Our focus is on Jamie Baldwin, who has a chance encounter with the armored hero Captain Zoom and his young partner Rocket Girl- er Rocket Queen! Jamie quickly deduces that the two are father and daughter but doesn't understand why they make saving him from a super-villain attack at his school such a priority. What Jamie doesn't know is that his long-absent father is the head of the Zoom Family's support staff - a duty he takes very seriously, despite it keeping him away from his own family.
The script by Justin Peniston does a good job of establishing the cast and the personalities of our two leads. Its' clear from the title and the book's cover that Jamie has a destiny and will shortly be following in his father's footsteps. We don't see any of that in this issue, though the cliffhanger does have Jamie making a discovery that probably won't surprise young readers as Peniston does a fine job of leaving enough clues for kids to connect the dots on their own.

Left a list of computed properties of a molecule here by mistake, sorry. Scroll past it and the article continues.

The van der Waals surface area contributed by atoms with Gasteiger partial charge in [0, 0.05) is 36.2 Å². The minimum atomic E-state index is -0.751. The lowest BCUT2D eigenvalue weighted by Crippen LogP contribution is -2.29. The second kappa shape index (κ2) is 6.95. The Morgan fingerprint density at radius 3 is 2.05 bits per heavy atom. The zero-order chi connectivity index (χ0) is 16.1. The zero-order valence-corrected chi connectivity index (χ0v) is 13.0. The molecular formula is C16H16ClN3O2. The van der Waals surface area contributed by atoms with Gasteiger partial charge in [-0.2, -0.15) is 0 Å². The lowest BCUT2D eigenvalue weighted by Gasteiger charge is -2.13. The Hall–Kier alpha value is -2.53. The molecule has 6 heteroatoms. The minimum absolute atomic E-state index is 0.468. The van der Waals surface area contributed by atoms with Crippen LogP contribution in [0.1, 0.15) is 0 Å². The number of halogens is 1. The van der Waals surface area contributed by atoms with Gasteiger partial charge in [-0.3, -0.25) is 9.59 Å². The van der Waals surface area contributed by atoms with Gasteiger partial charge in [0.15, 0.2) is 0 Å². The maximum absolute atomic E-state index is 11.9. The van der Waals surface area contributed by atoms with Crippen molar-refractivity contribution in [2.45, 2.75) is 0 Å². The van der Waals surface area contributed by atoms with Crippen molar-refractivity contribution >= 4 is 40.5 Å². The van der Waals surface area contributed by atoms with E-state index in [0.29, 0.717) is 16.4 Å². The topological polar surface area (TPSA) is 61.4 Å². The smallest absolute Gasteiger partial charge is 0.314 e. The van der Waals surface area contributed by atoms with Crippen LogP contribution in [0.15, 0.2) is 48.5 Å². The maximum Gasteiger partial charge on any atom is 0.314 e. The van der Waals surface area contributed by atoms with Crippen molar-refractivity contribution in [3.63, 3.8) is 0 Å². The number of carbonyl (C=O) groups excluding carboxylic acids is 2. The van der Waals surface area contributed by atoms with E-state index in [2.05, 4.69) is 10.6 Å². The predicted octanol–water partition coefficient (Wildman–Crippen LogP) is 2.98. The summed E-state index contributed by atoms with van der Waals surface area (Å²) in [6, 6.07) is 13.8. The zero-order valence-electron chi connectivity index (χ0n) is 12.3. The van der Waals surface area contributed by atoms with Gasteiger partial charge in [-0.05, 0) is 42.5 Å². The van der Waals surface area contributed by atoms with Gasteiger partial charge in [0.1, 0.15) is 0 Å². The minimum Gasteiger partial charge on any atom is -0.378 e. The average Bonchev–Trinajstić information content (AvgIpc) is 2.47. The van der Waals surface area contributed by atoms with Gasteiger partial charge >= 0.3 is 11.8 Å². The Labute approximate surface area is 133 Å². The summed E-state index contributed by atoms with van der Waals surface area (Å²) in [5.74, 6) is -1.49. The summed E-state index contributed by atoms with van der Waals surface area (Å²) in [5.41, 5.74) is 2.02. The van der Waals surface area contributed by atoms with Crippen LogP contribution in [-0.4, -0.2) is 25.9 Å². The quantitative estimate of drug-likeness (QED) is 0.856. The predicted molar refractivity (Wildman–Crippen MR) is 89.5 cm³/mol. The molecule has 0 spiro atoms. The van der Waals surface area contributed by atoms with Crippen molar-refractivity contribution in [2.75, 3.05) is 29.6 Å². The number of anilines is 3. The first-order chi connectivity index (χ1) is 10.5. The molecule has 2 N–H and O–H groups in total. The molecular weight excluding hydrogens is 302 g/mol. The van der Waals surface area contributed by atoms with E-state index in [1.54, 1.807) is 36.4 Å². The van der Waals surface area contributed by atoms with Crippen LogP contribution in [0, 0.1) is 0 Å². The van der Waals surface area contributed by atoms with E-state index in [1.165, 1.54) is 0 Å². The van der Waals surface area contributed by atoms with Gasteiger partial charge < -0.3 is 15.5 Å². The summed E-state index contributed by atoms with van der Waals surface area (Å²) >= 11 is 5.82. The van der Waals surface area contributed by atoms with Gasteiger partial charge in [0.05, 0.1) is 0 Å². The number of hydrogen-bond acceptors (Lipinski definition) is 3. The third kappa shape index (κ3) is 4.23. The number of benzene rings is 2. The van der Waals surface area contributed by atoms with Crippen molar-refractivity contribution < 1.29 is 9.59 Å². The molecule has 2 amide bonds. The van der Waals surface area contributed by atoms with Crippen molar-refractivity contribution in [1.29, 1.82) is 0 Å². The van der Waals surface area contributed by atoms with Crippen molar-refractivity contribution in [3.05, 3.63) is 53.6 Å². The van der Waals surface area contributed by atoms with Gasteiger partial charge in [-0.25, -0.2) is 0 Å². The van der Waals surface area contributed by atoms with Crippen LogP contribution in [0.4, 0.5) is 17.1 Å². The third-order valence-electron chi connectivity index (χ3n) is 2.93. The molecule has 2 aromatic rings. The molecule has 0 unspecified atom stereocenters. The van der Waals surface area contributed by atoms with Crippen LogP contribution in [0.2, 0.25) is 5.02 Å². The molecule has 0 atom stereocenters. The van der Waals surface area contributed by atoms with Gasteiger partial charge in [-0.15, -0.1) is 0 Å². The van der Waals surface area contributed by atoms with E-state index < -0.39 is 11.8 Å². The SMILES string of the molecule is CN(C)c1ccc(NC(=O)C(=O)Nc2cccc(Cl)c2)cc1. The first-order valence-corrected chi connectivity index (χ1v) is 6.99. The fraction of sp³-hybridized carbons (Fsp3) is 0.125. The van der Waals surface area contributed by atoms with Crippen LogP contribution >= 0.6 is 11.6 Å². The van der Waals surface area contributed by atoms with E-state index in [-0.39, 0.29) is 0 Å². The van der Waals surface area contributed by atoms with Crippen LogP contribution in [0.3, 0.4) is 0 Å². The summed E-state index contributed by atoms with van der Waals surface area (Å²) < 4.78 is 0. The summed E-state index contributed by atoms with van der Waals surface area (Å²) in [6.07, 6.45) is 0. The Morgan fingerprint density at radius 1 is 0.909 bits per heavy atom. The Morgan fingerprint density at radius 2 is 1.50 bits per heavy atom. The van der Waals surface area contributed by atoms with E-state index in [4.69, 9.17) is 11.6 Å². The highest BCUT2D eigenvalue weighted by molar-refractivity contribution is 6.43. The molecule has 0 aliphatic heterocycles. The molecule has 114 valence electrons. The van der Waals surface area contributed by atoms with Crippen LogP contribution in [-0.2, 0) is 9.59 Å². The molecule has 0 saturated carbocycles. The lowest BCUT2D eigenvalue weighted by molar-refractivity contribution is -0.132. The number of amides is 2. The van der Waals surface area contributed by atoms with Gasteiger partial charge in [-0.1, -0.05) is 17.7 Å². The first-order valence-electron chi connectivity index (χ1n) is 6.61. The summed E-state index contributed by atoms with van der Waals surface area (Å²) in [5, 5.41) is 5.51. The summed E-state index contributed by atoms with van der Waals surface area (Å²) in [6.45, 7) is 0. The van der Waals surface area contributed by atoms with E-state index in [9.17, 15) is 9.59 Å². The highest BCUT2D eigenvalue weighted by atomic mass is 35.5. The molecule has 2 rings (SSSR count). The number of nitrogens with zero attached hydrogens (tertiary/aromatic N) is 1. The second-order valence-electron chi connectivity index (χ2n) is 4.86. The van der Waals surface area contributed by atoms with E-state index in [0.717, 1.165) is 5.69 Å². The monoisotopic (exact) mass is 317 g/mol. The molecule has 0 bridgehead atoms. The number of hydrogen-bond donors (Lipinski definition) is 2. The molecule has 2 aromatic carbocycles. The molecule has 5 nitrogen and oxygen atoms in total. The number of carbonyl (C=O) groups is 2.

Artist Ramanda Kamarga has a clear, Mangaesque style which suits the story well. Between the simple character designs that clearly convey their emotions and the stylized armor of the superheroes, there's a lot here that young Manga fans will enjoy. Kamarga is also a wonderful visual storyteller. Consider the above sequence, which establishes how Jamie's life changed in two years without a single bit of dialogue.
Rocket Queen and The Wrench #1 is one of the most refreshingly honest kids comics I've read in a while. It's a superhero comic, yes, but it's also an incredibly grounded story that a lot of kids will be able to relate to. It's rated 9+ on Comixology and I'd consider that a fair ranking in terms of content and complexity, with just enough real-life issues like kids coping with their parents' divorce and the loss of a parent to violence to elevate this just above being an All Ages book.